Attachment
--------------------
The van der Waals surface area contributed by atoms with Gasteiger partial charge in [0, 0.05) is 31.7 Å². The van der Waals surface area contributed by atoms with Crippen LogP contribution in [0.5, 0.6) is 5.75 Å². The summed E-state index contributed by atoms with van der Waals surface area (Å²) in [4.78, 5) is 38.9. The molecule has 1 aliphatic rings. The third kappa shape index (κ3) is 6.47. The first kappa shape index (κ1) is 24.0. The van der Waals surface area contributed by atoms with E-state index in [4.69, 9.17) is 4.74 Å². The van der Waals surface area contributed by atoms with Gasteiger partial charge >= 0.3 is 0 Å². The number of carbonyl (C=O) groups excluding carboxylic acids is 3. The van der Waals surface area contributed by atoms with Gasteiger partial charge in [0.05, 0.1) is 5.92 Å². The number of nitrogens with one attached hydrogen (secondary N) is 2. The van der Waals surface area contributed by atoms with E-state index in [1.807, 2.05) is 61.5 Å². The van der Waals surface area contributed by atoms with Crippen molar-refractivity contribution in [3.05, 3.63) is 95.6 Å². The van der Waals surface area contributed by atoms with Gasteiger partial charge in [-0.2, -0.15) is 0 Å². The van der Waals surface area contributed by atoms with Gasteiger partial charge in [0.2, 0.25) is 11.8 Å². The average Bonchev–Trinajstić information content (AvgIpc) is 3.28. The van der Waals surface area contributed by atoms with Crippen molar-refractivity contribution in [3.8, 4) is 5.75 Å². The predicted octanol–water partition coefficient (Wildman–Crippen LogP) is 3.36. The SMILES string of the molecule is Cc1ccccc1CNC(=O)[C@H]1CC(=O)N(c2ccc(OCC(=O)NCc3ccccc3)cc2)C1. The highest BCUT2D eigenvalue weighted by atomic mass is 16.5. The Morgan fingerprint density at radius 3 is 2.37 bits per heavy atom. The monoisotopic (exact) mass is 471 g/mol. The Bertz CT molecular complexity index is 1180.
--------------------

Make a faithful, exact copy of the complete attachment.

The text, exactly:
The van der Waals surface area contributed by atoms with Gasteiger partial charge in [0, 0.05) is 31.7 Å². The van der Waals surface area contributed by atoms with Crippen LogP contribution in [0.5, 0.6) is 5.75 Å². The summed E-state index contributed by atoms with van der Waals surface area (Å²) in [4.78, 5) is 38.9. The molecule has 1 aliphatic rings. The third kappa shape index (κ3) is 6.47. The first kappa shape index (κ1) is 24.0. The van der Waals surface area contributed by atoms with E-state index in [4.69, 9.17) is 4.74 Å². The van der Waals surface area contributed by atoms with Gasteiger partial charge >= 0.3 is 0 Å². The number of carbonyl (C=O) groups excluding carboxylic acids is 3. The van der Waals surface area contributed by atoms with Gasteiger partial charge in [0.05, 0.1) is 5.92 Å². The number of nitrogens with one attached hydrogen (secondary N) is 2. The van der Waals surface area contributed by atoms with E-state index in [1.807, 2.05) is 61.5 Å². The van der Waals surface area contributed by atoms with Crippen molar-refractivity contribution in [3.05, 3.63) is 95.6 Å². The van der Waals surface area contributed by atoms with Gasteiger partial charge in [-0.2, -0.15) is 0 Å². The van der Waals surface area contributed by atoms with Gasteiger partial charge in [0.2, 0.25) is 11.8 Å². The average Bonchev–Trinajstić information content (AvgIpc) is 3.28. The van der Waals surface area contributed by atoms with Crippen molar-refractivity contribution in [3.8, 4) is 5.75 Å². The predicted octanol–water partition coefficient (Wildman–Crippen LogP) is 3.36. The SMILES string of the molecule is Cc1ccccc1CNC(=O)[C@H]1CC(=O)N(c2ccc(OCC(=O)NCc3ccccc3)cc2)C1. The highest BCUT2D eigenvalue weighted by atomic mass is 16.5. The Morgan fingerprint density at radius 3 is 2.37 bits per heavy atom. The monoisotopic (exact) mass is 471 g/mol. The Bertz CT molecular complexity index is 1180.